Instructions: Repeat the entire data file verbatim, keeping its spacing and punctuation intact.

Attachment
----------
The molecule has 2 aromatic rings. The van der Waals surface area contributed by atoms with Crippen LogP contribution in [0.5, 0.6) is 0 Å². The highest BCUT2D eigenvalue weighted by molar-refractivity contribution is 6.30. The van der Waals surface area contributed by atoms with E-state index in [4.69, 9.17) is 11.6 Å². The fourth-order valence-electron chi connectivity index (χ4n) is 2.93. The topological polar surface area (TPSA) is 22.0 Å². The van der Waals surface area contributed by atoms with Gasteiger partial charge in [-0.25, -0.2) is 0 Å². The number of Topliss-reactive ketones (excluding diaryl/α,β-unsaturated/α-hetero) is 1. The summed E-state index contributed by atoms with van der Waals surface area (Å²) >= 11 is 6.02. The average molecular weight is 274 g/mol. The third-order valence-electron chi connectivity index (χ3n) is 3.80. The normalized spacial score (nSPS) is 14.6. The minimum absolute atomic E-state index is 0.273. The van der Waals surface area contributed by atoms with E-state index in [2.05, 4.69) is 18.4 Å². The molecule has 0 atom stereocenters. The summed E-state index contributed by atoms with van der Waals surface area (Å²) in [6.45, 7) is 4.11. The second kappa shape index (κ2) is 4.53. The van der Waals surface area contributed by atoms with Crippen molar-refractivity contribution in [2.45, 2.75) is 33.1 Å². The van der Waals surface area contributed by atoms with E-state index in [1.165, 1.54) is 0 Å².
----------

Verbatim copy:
The molecule has 2 aromatic rings. The van der Waals surface area contributed by atoms with Crippen LogP contribution in [0.5, 0.6) is 0 Å². The highest BCUT2D eigenvalue weighted by molar-refractivity contribution is 6.30. The van der Waals surface area contributed by atoms with E-state index in [4.69, 9.17) is 11.6 Å². The fourth-order valence-electron chi connectivity index (χ4n) is 2.93. The topological polar surface area (TPSA) is 22.0 Å². The van der Waals surface area contributed by atoms with Gasteiger partial charge in [-0.25, -0.2) is 0 Å². The number of Topliss-reactive ketones (excluding diaryl/α,β-unsaturated/α-hetero) is 1. The summed E-state index contributed by atoms with van der Waals surface area (Å²) >= 11 is 6.02. The average molecular weight is 274 g/mol. The third-order valence-electron chi connectivity index (χ3n) is 3.80. The normalized spacial score (nSPS) is 14.6. The minimum absolute atomic E-state index is 0.273. The van der Waals surface area contributed by atoms with E-state index in [2.05, 4.69) is 18.4 Å². The molecule has 0 atom stereocenters. The summed E-state index contributed by atoms with van der Waals surface area (Å²) in [6.45, 7) is 4.11. The second kappa shape index (κ2) is 4.53. The van der Waals surface area contributed by atoms with Crippen molar-refractivity contribution in [2.45, 2.75) is 33.1 Å². The van der Waals surface area contributed by atoms with E-state index in [1.165, 1.54) is 0 Å².